Shooting down HIV hope
When Malaysia Airlines flight MH17 was shot down over Ukraine in 2014, all passengers and crew were killed – among them Dr Joep Lange who had dedicated his life to curing HIV. Moved by the loss to the HIV research community Seema Yasmin has written an excellent book charting Lange’s fight to end a global epidemic…
What was your motivation for writing?The Impatient Dr. Lange?
Joep Lange was killed on Malaysia Airlines flight MH17 when the plane was shot out of the sky by pro-Russian rebels. He was on his way to the International AIDS Society conference at the time and the news of his death sent shock waves through the global AIDS community. News headlines said losing Dr Lange meant the world had lost a cure for HIV. That's because Joep had been working on ways to eliminate HIV. He had played a crucial role in so many parts of HIV – from searching for a cure to finding treatments to prevent a mother passing on HIV to her baby, and many worried how the HIV world would progress without him. Sure, there are many brilliant scientists and advocates working to end the epidemic, but Dr Lange stood out because of his tenacity, brutal honesty and passion. This book is one way of sharing the lessons he learned in the fight against HIV and extending his legacy.
Why do you think Dr Lange was so passionate about working on a cure?
Injustice infuriated him. He said HIV preyed on the poor and the vulnerable. After decades spent helping to test treatments for HIV, he was in a hurry to find a cure. He believed people living with HIV should live long, full lives and that suppressing the virus, even eliminating the virus from the body, was the next step to that goal. He was incredibly impatient and in a hurry to find a cure.
[caption id="attachment_70232" align="alignleft" width="260"] To be in with a chance of winning a copy of The Impatient Dr. Lange, send your name along with your institution/company to firstname.lastname@example.org by February 28 2019.[/caption]
To what extent are HIV research scientists carrying on Dr Lange’s legacy?
As well as caring for patients and leading clinical trials, Dr Lange mentored Ph.D. students. The book tells the story of one particular woman, Dr Jintanat Ananworanich, who now works for the U.S. Military HIV Research Program studying potential cures. She was mentored and trained by Dr Lange. In fact, when he was killed, he was on his way to hear her give a presentation about the search for a cure at the AIDS conference.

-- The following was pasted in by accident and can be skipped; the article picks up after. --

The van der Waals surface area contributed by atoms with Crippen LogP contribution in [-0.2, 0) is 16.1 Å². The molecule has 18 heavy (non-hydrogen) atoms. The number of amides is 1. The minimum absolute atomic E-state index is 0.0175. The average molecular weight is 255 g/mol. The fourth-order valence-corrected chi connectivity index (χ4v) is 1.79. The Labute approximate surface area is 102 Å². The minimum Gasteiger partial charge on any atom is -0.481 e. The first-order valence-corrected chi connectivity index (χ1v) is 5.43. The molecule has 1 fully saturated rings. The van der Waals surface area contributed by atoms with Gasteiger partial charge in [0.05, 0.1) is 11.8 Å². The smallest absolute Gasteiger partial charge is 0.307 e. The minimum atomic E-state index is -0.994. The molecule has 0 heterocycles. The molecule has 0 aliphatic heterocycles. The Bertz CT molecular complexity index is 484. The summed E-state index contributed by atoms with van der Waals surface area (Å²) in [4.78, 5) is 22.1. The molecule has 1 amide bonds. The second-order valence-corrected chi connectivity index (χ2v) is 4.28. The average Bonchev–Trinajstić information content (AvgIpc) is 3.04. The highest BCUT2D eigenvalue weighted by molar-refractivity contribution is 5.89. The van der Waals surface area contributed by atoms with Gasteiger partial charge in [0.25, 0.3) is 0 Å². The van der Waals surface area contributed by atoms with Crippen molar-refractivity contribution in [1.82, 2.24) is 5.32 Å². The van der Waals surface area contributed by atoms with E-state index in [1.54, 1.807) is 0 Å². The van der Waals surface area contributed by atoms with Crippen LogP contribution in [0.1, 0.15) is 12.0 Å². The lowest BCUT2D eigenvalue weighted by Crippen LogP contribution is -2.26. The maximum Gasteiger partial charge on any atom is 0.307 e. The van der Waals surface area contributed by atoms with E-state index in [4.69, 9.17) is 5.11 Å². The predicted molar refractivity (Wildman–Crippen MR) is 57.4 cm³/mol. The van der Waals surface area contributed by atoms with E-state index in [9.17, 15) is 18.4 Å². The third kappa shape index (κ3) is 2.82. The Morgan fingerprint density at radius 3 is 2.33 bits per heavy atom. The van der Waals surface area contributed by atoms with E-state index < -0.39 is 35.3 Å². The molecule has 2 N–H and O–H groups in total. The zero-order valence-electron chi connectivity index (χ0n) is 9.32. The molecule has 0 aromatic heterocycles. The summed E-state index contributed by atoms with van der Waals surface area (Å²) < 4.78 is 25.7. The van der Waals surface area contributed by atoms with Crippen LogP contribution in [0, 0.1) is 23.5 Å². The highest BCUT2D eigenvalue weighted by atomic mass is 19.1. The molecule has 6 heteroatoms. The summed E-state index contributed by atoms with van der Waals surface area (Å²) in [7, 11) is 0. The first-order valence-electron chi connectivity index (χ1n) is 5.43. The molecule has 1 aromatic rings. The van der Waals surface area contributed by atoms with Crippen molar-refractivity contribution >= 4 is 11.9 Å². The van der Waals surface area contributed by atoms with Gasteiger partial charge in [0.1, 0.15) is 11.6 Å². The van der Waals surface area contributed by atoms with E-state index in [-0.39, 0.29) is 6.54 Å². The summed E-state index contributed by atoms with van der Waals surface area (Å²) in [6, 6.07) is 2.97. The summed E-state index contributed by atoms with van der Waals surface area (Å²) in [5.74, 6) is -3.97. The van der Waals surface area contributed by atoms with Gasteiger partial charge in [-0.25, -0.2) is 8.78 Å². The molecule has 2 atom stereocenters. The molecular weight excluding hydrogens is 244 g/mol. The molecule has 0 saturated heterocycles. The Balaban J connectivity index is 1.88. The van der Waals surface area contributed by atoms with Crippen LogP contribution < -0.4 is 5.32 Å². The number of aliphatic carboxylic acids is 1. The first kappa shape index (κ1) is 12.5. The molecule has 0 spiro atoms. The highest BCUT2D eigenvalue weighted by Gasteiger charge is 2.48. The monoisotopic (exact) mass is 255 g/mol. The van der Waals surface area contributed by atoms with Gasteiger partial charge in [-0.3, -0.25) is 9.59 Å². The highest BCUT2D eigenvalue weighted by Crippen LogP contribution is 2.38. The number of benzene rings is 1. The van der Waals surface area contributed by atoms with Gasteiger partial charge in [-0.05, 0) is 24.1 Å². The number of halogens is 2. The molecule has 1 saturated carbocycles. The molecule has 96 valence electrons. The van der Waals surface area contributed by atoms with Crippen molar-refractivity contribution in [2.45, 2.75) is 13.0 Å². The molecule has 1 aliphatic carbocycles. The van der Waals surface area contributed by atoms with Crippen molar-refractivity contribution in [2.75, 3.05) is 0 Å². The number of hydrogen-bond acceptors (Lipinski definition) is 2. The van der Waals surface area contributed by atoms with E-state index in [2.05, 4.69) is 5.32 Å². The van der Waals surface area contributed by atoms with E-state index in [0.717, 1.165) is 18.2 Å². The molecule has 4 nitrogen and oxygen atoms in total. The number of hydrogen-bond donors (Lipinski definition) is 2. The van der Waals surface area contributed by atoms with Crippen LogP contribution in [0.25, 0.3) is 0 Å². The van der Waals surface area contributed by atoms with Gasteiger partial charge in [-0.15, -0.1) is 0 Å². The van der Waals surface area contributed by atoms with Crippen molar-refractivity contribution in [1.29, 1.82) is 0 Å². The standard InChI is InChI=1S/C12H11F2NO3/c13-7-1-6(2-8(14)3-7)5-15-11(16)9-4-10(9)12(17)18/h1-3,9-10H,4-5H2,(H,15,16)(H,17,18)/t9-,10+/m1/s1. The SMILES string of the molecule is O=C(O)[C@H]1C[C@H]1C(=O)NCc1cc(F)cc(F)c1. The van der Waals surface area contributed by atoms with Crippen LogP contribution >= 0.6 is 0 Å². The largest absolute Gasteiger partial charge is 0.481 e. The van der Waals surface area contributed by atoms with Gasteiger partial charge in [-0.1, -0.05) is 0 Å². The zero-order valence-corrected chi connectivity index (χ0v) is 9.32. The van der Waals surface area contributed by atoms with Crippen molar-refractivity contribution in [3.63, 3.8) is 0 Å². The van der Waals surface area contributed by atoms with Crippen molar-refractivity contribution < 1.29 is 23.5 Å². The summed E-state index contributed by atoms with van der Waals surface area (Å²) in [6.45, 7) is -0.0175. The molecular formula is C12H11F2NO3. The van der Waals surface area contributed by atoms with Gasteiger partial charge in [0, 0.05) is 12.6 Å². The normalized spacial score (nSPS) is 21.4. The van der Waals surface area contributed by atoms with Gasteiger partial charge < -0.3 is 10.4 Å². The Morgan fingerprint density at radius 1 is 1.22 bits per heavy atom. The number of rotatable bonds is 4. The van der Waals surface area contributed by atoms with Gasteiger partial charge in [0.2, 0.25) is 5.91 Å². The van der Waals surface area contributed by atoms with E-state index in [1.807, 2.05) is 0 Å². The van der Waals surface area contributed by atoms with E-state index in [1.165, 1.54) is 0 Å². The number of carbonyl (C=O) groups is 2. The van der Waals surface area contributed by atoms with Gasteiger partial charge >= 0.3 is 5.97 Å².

Are we further away from a cure for the HIV epidemic without him?
It feels that way – not just because of his scientific acumen but because he was an instigator and a disruptor. He was vocal and not very politically correct when it came to calling out institutions who he felt were not acting fast enough and not contributing enough to the search for a cure. Dr Lange didn't hold back. The HIV world lost not only a scientist and physician but a prominent advocate for an end to the epidemic and a search for a cure.
Why is scientific outreach in book-form so important in an age where information is so easily accessible online?
People read books! Book sales have gone up in the past few years in the U.S. and U.K. and there's a desire to consume information across platforms. It's important to share important stories like this one in as many ways as possible so the information is accessible to a wide audience. I'd like to see this book turned into a film to gain a different audience. It's more than a story about an exceptional man, it weaves together the origin story of HIV with the life story of a scientist and reveals him to be human and flawed. Dr Lange wasn't perfect and yet he didn't let that hold him back. He was determined to do all he could to end the epidemic. I think that's more inspiring than stories of geniuses and saints. Reading about his life inspires us all to try and better the world.
You teach Global Health Storytelling at Stanford University. What does a typical class involve?
I'm Director of the Stanford Health Communication Initiative and one of my tasks is to study the way misinformation spreads alongside microbes. One way to combat the epidemic of fake news about health and science is to have doctors and scientists who are not only knowledgeable in their fields but who are excellent storytellers. They need to be able to connect with a lay audience and translate technical information so that it is accessible to everyone – from your younger brother to your grandma. I'm passionate about everyone having access to this data. My students take personal experiences – whether it's a patient encounter that had an impact on them, an experience on a field trip or an incident in the lab, and they turn that into a story which they eventually share in front of a live audience. The class transforms the way they look at data and human stories and challenges them to engage with patients in a really human - and not a robotic, super clinical – way!
Can you tell us about ?Debunked!, your forthcoming book?
Debunked! dissects 50 medical myths and science conspiracies, from baby powder and ovarian cancer, to vaccines and autism, and tracks the history of public health to where we are now – a time and place where we believe fake news and dismiss the truth. The book also examines who gets to determine the truth, why misinformation about health and science spreads and how rumours can be contagious and spread just like epidemics of infectious disease.
Dr. Seema Yasmin is a journalist, author, medical doctor and professor.